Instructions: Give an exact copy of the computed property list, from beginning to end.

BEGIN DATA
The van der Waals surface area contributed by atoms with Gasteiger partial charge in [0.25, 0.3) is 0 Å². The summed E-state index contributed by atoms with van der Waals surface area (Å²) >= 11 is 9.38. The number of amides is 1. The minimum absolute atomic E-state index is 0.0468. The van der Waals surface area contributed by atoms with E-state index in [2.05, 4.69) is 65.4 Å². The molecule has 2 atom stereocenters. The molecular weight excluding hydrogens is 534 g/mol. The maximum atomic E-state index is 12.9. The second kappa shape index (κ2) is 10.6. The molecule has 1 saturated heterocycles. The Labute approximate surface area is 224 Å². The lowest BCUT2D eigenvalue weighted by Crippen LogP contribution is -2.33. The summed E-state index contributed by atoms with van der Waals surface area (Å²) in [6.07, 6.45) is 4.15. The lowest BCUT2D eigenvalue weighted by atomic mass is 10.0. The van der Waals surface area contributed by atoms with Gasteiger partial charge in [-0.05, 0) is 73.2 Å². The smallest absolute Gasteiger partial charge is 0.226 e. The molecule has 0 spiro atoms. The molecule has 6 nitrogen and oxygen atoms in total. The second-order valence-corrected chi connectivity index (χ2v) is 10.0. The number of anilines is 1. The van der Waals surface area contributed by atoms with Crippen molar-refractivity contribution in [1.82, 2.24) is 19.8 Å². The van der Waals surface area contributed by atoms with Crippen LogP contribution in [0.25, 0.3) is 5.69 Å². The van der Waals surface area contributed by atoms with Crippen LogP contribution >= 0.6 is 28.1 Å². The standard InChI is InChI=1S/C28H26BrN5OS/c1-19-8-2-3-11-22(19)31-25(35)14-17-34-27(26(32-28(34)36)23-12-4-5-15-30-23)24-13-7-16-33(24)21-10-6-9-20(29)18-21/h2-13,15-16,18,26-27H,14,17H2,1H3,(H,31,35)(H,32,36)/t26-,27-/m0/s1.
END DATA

The van der Waals surface area contributed by atoms with Gasteiger partial charge in [0.25, 0.3) is 0 Å². The summed E-state index contributed by atoms with van der Waals surface area (Å²) >= 11 is 9.38. The number of amides is 1. The minimum absolute atomic E-state index is 0.0468. The van der Waals surface area contributed by atoms with E-state index in [2.05, 4.69) is 65.4 Å². The molecule has 2 atom stereocenters. The molecular weight excluding hydrogens is 534 g/mol. The maximum atomic E-state index is 12.9. The second kappa shape index (κ2) is 10.6. The molecule has 1 saturated heterocycles. The Labute approximate surface area is 224 Å². The lowest BCUT2D eigenvalue weighted by Crippen LogP contribution is -2.33. The summed E-state index contributed by atoms with van der Waals surface area (Å²) in [6.07, 6.45) is 4.15. The lowest BCUT2D eigenvalue weighted by atomic mass is 10.0. The van der Waals surface area contributed by atoms with Gasteiger partial charge in [-0.05, 0) is 73.2 Å². The smallest absolute Gasteiger partial charge is 0.226 e. The molecule has 0 spiro atoms. The molecule has 6 nitrogen and oxygen atoms in total. The second-order valence-corrected chi connectivity index (χ2v) is 10.0. The number of anilines is 1. The van der Waals surface area contributed by atoms with Crippen molar-refractivity contribution in [1.82, 2.24) is 19.8 Å². The van der Waals surface area contributed by atoms with Crippen LogP contribution in [0.25, 0.3) is 5.69 Å². The van der Waals surface area contributed by atoms with Crippen LogP contribution >= 0.6 is 28.1 Å². The standard InChI is InChI=1S/C28H26BrN5OS/c1-19-8-2-3-11-22(19)31-25(35)14-17-34-27(26(32-28(34)36)23-12-4-5-15-30-23)24-13-7-16-33(24)21-10-6-9-20(29)18-21/h2-13,15-16,18,26-27H,14,17H2,1H3,(H,31,35)(H,32,36)/t26-,27-/m0/s1.